Thomas Dent is the head of the Cat Fanciers Association. Mr. Dent and his wife raise Silver Persian cats in their home. He says the two humans share one room while the cats rule the rest of the house. He says he does not count the number of cats he owns.
Caring for these cats costs a lot of money. The Dents buy them food and pay for their health care. They also pay for travel and other costs involved in showing the cats at competitions.
Cat shows are held throughout the United States. They also are held in many other countries. Pure-bred cats are judged on their appearance and size. They also are judged on how they act.
A truly fine show animal may earn its owners a large amount of money. Mr. Dent says someone once paid about twenty-five-thousand dollars for a cat to be shown in competitions. Surprisingly, this was not an unusual animal like an Abyssinian or an Angora. It was an American short-hair. The seller said the price represented the money spent on preparing the cat for its show appearances.
Most cats of mixed breed are not worth much money. Still, their owners think of them as family members. Such cats are probably among the most-loved animals in America.
An animal doctor in the city of Rockville, Maryland, examines and treats pets in their owners' homes. She takes care of all kinds of animals with all kinds of problems.
She also owns a cat. The cat is eighteen years old and has a heart condition. The doctor says she often has her cat treated by other animal doctors with special training in heart disease. She says she would like her cat to live forever.
Not all cats are cared for or loved. Some experts estimate that America has about sixty-million cats that have no owners. That would mean almost as many cats have no homes as cats that have homes.
A cat without a home faces many more difficulties than a show cat or house cat. For this reason, animal doctors urge cat owners to have their pets neutered.
This operation removes the reproductive organs. It prevents the birth of more cats who may not get homes. Many cities and organizations offer free operations to pets of families who cannot pay for private doctors.
Tom Ramirez is an animal doctor near Washington, D. C. He says many homeless cats in the United States live only about three or four years. These cats often starve or freeze to death in severe weather.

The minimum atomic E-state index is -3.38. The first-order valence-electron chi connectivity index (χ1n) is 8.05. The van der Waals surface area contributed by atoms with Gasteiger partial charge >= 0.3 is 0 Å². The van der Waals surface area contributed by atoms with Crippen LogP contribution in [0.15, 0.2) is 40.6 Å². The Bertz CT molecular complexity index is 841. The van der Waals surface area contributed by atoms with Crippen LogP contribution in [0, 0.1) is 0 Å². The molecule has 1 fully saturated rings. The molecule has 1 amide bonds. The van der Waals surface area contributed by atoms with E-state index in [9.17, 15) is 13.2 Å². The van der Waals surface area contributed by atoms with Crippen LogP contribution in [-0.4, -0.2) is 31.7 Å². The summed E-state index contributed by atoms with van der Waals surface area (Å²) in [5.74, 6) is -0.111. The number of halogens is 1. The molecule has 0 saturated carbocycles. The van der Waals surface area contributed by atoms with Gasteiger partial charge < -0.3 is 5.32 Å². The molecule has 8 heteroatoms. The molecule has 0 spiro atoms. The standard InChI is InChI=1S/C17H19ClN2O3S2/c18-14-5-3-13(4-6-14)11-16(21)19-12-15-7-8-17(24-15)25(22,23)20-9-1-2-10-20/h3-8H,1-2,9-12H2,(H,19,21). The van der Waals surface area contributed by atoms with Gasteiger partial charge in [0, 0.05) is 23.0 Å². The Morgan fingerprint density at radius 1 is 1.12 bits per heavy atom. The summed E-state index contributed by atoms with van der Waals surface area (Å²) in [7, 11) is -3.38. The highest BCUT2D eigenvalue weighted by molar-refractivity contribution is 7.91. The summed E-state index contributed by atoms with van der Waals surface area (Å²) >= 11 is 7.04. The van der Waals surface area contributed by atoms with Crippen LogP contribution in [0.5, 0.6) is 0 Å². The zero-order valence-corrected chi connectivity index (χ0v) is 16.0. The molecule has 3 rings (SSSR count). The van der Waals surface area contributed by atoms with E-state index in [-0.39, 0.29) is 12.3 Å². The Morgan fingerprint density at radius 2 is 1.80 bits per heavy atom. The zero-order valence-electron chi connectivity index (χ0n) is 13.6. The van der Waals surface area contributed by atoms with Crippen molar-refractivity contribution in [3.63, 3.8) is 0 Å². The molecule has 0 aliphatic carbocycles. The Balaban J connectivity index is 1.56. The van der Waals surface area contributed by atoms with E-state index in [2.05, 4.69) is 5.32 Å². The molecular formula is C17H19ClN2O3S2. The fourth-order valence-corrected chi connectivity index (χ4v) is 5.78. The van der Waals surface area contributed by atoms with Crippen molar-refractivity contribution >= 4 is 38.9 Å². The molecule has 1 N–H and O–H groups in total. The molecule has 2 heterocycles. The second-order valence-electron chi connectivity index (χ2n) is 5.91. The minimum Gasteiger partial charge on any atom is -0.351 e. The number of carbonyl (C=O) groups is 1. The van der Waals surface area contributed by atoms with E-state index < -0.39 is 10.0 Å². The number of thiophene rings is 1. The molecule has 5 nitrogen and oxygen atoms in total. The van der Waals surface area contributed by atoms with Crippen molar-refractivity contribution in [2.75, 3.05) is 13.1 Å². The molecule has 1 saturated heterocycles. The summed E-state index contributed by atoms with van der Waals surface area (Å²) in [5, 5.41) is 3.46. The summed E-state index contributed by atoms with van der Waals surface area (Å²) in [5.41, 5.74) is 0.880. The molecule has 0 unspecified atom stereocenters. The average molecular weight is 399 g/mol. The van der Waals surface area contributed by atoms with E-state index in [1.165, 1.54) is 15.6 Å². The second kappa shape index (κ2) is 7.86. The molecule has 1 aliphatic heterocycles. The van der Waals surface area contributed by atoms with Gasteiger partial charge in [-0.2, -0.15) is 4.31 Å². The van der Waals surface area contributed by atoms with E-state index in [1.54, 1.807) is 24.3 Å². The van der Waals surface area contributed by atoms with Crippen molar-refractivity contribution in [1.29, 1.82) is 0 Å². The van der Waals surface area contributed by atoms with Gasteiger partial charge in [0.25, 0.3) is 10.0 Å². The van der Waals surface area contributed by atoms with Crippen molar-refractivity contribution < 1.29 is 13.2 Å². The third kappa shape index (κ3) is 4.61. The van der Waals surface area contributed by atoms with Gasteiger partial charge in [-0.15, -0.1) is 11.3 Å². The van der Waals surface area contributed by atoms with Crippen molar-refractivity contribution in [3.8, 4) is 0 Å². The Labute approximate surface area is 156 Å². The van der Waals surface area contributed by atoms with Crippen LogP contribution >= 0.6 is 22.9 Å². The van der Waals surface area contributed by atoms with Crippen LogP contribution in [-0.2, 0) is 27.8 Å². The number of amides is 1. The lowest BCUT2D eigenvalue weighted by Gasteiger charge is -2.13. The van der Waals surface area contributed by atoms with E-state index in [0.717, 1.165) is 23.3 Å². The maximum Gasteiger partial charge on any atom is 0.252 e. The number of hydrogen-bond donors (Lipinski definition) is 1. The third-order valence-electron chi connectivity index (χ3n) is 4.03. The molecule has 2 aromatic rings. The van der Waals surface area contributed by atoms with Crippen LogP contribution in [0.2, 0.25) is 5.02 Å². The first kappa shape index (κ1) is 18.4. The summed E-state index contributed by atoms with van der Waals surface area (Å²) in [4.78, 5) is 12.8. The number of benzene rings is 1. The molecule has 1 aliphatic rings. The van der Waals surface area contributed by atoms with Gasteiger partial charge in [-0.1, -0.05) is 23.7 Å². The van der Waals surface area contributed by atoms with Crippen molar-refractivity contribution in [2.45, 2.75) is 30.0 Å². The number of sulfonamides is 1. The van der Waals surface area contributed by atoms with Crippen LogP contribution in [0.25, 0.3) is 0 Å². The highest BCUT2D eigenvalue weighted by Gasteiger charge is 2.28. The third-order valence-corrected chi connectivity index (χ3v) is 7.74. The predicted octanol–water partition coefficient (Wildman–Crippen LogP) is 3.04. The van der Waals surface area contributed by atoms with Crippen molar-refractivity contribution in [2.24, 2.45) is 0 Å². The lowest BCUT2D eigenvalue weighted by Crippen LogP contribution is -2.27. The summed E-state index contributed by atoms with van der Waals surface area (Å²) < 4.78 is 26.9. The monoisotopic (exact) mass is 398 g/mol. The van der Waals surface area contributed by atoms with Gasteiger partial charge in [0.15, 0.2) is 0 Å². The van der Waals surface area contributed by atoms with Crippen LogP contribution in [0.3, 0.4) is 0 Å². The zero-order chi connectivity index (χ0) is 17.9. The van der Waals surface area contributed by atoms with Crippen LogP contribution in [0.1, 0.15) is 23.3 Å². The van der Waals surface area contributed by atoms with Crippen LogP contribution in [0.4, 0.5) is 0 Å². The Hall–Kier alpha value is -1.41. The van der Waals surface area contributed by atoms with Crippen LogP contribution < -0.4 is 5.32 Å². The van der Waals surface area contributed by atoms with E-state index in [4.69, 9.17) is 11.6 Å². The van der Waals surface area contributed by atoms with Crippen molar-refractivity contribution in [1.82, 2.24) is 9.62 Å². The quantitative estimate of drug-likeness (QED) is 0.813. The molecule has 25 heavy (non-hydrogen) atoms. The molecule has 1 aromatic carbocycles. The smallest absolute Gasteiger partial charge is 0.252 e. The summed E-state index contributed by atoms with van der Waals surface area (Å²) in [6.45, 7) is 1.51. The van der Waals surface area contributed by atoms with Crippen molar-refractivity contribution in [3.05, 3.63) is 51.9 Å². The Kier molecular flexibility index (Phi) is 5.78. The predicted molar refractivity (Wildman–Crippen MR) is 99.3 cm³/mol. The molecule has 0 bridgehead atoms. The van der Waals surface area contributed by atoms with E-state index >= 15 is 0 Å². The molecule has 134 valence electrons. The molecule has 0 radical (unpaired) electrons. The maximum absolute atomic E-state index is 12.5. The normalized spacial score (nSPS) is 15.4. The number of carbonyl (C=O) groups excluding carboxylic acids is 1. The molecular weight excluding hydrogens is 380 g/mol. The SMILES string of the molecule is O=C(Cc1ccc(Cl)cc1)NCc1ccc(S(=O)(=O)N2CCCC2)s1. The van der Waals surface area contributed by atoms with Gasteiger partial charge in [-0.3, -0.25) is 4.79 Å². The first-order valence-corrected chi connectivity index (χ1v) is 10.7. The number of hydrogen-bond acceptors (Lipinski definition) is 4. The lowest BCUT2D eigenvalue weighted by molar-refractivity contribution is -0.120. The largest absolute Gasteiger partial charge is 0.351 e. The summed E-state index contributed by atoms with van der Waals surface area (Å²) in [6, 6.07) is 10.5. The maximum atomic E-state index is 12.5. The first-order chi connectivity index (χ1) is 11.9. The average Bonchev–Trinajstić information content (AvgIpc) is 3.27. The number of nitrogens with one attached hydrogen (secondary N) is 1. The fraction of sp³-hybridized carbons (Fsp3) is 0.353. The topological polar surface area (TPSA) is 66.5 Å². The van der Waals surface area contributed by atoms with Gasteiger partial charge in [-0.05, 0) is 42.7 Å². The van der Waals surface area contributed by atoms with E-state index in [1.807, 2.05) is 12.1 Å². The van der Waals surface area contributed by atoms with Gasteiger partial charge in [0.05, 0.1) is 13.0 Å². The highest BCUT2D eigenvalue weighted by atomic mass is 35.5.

Animal officials kill many cats because homes cannot be found for them. Millions die this way each year. The Humane Society of America says this is more merciful than letting them starve or freeze to death. The society says it is better to kill homeless cats than to let them suffer injuries and sicknesses without help.
But this is not the only way to control the unowned cat population. Another method is to reduce the number of cats being born.
This is done by trapping cats who do not have homes and giving them medicine to prevent diseases including rabies. Rabies kills humans as well as animals. These unowned cats are fixed so they cannot produce babies. Then they are released. Cat-lovers who offer their time then feed these animals. Also, they often try to find homes for them.
A group called Alley Cat Allies supports this method of controlling the unowned cat population. It says the method has been used successfully in several part of the United States. The method also has worked well in several other countries.
Alley Cat Allies also suggests that people take homeless baby cats into their homes. It says these kittens can make pleasant house pets if an owner is willing to wait for the animal to become friendly.
Donna Anderson of Chesterton, Indiana, has brought a number of unowned cats into her home over the years. She says each one of these animals has been different and special.
Probably lovers of all kinds of cats would agree with the French writer, Colette. She once said there is no such thing as a common cat.
This program was written by Jerilyn Watson. I'm Shirley Griffith.
And I'm Steve Ember. Join us again next week for another report about life in the United States on our VOA Special English program, THIS IS AMERICA.